Wednesday, January 13, 2016

Day Two and Three and the Good Old Days

Hello, dear friends,
For the past couple of days, I have been stitching on the "Twelve Days of Christmas." This is where I was on it two days ago.

The picture does not do the colors justice. I blame the weather: it's so gloomy and cloudy... And when I take a picture without a flash, it looks like it's been taken in the dungeon; when I use the flash - it wants to "flash out" everything to bright whites.

Here's one of the "dungeon" photos. I am stitching this with three threads over two, using Nancy Turner's home dyed threads.

Over the past week, I have also been listening to books: "Breakfast of Champions" and "Help". Each book is mind expanding in its own way. I keep thinking about the phrase "the good old days": "In the good old days, we used to..."  Or, "Those were the good old days!" I don't think that "the good old days" ever actually existed. Every year, every day in history past and present is filled with so many events, most of them are disturbing and troubling. The only place "the good old days" exist is in our minds. The more open our minds are, the less comforting the world feels.

A few days ago, I spent the whole day stitching and listening to an audio book. Nothing else existed but the project and the book... It was very comfortable. I only accepted what I chose to accept, believed what I chose to believe. Anything I did not want to exist, did not. And it was so pleasant... No worries, no troubles. No questions...

That is how it must be for someone with a closed mind. When you believe only what you choose to, know exactly how things are - and don't feel you need any additional information. You know everything you want to know. Nothing else in the world matters.

Next day, though, I had to get back to reality. I found out that on my very comfortable "good old" day, several things happened. First, David Bowie passed away. One of my friends is getting a divorce. The package I sent out got lost in the mail, and the kitchen sink got over full with dishes.

But, until I chose to learn of these things, my day was perfect. My life was perfect. I think our comfort in life depends on our level of acceptance of things. The more we accept, the more we learn - the more troubling our existence becomes. That is why life for an open minded, educated person is so much more complicated than for a closed minded one. It's a matter of choice, I suppose. And a matter of influence. How many things that go wrong are in our control to correct?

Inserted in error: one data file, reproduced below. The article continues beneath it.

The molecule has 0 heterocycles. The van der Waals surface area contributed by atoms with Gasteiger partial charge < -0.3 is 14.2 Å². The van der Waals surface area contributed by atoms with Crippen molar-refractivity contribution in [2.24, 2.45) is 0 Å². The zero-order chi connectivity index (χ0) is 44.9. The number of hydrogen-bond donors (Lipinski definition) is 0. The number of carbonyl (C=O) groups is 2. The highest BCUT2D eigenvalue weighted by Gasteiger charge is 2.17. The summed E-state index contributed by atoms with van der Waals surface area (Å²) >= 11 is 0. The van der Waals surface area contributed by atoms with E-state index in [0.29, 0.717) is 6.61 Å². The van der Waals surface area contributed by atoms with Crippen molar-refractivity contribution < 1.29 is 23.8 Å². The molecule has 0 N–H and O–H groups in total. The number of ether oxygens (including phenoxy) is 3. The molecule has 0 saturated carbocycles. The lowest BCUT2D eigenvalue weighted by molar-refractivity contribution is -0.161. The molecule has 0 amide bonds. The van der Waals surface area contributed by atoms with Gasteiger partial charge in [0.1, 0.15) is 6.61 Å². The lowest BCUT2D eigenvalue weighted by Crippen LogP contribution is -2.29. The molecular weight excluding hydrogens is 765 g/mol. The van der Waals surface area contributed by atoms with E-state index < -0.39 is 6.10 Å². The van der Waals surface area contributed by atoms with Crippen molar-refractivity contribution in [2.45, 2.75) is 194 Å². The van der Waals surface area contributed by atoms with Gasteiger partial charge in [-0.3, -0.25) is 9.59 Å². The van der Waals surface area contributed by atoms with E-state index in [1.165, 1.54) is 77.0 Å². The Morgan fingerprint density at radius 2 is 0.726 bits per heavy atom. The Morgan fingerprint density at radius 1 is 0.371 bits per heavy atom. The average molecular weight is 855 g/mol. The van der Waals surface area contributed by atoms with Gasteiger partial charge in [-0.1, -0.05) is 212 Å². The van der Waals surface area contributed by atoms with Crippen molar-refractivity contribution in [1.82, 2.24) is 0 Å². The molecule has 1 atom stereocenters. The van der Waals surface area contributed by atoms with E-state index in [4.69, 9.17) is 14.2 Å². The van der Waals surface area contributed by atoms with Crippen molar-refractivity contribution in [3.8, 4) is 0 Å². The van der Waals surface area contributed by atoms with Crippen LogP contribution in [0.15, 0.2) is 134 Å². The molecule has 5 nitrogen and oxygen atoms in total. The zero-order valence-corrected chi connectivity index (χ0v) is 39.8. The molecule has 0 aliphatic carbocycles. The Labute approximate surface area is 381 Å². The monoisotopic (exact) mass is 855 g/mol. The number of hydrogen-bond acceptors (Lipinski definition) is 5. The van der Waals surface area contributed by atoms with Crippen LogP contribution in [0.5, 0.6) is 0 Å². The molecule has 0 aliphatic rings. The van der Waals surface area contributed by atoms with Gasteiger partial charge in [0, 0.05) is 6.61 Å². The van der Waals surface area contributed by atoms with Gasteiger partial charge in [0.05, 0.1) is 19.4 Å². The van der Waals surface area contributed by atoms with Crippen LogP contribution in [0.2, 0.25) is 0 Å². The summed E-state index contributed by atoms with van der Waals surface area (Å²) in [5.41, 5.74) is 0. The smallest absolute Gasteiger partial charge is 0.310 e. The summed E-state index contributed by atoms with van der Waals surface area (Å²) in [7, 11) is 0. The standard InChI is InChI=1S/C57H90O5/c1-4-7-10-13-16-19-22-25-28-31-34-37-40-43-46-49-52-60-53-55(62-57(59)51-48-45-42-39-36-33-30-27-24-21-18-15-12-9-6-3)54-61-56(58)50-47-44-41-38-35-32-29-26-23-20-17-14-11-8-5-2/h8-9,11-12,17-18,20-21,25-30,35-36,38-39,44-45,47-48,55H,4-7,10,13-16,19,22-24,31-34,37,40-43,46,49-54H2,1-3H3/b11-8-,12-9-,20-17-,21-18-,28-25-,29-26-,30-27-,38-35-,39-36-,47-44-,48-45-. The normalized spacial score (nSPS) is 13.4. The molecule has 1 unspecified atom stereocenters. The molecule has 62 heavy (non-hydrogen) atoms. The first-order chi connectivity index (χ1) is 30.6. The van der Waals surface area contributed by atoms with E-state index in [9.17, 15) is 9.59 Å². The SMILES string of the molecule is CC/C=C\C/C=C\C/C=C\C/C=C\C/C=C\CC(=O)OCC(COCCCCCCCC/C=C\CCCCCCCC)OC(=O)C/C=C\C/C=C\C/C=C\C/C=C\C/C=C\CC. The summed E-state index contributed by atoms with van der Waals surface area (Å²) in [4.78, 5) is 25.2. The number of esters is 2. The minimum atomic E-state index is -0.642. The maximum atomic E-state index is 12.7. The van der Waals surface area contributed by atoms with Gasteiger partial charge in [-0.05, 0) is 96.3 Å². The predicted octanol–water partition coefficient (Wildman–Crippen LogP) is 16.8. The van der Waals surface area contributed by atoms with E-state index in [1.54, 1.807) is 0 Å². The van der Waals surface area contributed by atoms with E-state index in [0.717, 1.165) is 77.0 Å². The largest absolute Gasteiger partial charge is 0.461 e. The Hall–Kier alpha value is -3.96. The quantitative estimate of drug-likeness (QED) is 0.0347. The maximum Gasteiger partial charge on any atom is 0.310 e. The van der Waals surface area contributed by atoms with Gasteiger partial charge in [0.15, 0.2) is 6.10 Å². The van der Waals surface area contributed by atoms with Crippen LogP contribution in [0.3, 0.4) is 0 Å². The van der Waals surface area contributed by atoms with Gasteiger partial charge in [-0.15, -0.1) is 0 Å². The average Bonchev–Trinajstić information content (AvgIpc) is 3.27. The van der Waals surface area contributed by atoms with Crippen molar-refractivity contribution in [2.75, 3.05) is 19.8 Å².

After two hours of frantic phone calls, I was able to locate the package and verify that it's on its way to the recipient. I washed the dishes and straightened up my kitchen... But David Bowie is dead. And my friend is still getting a divorce. I have to keep reminding myself that it's not my battle, not my problem. There is nothing I can do, and even if I could, it's not my place. Not my battle.

Kurt Vonnegut's "Cat's Cradle" is the next on my listening list. I can only imagine what kind of thoughts it will inspire.

Until next time,

1 comment:

  1. Hi Katya, Reading Kurt Vonnegut, huh?
    We sure need him back now--need his satire for current events.
    And you wrote,
    "every day in history past and present is filled with so many events, most of them are disturbing and troubling."

    Sometimes the present looks so hopeless and dark, but then I read a book about the Great War or the 1600's and realize, it was even worse back then, much worse. Zinn has a good word for this:"TO BE HOPEFUL in bad times is not just foolishly romantic. It is based on the fact that human history is a history not only of cruelty, but also of compassion, sacrifice, courage, kindness.

    What we choose to emphasize in this complex history will determine our lives..."

    Glad to see you are sewing.
    Betsy, too. She is just finishing a psychedelic/Impressionistic quilt for me. I feel positively 60ish:-)

    You ladies are 'sew' creative;-)


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